[Skip to Navigation]
Views 2,720
Citations 0
Invited Commentary
April 5, 2021

Physicians, Probabilities, and Populations—Estimating the Likelihood of Disease for Common Clinical Scenarios

Author Affiliations
  • 1Computational Health Informatics Program, Boston Children’s Hospital, Boston, Massachusetts
  • 2Department of Biomedical Informatics, Harvard Medical School, Boston, Massachusetts
JAMA Intern Med. 2021;181(6):756-757. doi:10.1001/jamainternmed.2021.0240

An enviably close and influential collaboration during the 1970s between the psychologists Amos Tversky and Daniel Kahneman reshaped our beliefs about intuitive probabilistic reasoning. One of their many contributions was a demonstration of the base-rate fallacy, the tendency for people to neglect prior probabilities, or “base rates,” when calculating the chances of an event given more specific data.1 For example, the chances that a patient has a disease being tested reflects not only the test result and the test’s sensitivity and specificity, but also the relevant base rate, which is the prevalence of disease in a specific population.

Add or change institution
Limit 200 characters
Limit 25 characters
Conflicts of Interest Disclosure

Identify all potential conflicts of interest that might be relevant to your comment.

Conflicts of interest comprise financial interests, activities, and relationships within the past 3 years including but not limited to employment, affiliation, grants or funding, consultancies, honoraria or payment, speaker's bureaus, stock ownership or options, expert testimony, royalties, donation of medical equipment, or patents planned, pending, or issued.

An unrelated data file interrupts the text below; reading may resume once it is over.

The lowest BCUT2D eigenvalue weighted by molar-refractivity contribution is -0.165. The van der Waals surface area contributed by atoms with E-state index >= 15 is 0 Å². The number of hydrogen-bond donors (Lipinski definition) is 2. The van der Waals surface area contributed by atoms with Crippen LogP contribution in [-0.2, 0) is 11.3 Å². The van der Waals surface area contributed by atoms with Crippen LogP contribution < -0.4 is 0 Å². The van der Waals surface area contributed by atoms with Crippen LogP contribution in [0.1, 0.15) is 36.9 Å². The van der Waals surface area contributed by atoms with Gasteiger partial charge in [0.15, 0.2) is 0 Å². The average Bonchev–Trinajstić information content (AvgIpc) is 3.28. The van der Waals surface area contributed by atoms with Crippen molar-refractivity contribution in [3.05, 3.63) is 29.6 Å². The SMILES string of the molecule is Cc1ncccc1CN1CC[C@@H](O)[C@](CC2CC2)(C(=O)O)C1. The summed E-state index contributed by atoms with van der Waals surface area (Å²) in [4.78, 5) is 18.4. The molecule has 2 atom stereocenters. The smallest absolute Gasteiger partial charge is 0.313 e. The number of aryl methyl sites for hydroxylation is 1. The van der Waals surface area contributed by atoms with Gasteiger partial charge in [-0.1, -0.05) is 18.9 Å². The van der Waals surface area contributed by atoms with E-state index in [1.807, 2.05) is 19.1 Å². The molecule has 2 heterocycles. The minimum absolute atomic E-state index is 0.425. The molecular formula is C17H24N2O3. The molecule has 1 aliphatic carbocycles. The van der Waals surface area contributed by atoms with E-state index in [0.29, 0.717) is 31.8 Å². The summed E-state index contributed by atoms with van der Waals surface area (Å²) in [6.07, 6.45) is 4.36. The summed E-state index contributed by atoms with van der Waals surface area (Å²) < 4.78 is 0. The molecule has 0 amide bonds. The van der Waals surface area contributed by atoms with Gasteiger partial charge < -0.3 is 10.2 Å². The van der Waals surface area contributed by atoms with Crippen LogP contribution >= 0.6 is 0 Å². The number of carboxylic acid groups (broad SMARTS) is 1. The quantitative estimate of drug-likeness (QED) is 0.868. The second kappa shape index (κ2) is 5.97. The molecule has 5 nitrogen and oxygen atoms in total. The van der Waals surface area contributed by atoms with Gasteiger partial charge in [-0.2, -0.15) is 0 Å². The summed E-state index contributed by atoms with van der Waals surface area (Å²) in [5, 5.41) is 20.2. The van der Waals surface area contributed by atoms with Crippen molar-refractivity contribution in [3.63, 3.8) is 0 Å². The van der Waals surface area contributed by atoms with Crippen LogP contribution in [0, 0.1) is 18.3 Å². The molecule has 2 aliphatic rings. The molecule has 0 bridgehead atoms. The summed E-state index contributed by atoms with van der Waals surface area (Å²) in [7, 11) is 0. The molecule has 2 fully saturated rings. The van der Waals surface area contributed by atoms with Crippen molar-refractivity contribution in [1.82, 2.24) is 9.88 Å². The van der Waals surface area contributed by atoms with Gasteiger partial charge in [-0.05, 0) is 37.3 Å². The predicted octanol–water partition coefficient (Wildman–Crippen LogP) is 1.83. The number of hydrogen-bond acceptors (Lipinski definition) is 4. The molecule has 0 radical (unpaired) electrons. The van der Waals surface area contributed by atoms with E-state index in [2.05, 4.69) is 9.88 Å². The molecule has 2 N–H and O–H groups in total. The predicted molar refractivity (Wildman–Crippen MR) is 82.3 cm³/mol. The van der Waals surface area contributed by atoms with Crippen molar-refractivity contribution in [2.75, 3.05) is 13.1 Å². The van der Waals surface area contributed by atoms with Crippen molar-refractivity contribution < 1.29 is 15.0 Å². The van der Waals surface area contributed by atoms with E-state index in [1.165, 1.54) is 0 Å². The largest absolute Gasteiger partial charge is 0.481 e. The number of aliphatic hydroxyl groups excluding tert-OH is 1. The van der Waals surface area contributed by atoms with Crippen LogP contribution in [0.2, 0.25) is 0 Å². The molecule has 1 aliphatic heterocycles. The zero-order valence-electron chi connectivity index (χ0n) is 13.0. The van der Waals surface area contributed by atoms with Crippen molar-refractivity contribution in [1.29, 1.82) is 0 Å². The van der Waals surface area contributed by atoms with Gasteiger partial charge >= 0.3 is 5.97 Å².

Err on the side of full disclosure.

If you have no conflicts of interest, check "No potential conflicts of interest" in the box below. The information will be posted with your response.

Not all submitted comments are published. Please see our commenting policy for details.

Limit 140 characters
Limit 3600 characters or approximately 600 words
    1 Comment for this article
    gestalt thinking is still useful
    James Wright, MD | Amita St Joseph Medical Center, Joliet, IL
    One unavoidable problem with studies like the one so well performed and reported by Morgan, et al, is that the study participants are asked to make judgments on stories, descriptions, vignettes...not real, live patients. There is value in this approach, but I fear that it misses the knowledge of, and the impression left by, evaluating a patient who is being interviewed and examined by the practitioner in the here and now. This is of course the reality of the great majority of diagnostic interactions that occur on a day to day basis.
    still remember from medical school, during numerous case presentations before an attending, the rejoinder by said attending to "Look at the patient". When the data pointed to a diagnosis, or a sense of urgency, that just didn't seem quite right, it was always a good idea to circle back and "look at the patient". And while this remains good advice, it's not as useful for practitioners in training who haven't looked at that many patients with particular presenting complaints or predicaments, whether it be chest pain, dyspnea, concern about breast cancer, anxiety or numerous others.
    The importance of this intimate interaction between patient and provider has become much more obvious to me after a year of "virtual" visits; interactions in which, at best, the provider can only see and talk with a patient on a computer.
    After a long career in internal medicine, I have had the opportunity to "look at" a great many patients. I believe that providers, like myself, who have practiced for many years, often develop a gestalt appraisal 'system' for people presenting in common scenarios. These systems are not perfect and vary in accuracy. They are personal to the practitioner, and often unrecognized by the provider, which can be problematic.
    My point is that this "gestalt" picture, obtained by a seasoned practitioner, is often very incisive (intuitive?) and can lead to a correct diagnosis early in the evaluation. It can also help to avoid a needless, and often expensive, work up or at least focus the evaluation and limit the not only monetary expense of the work-up.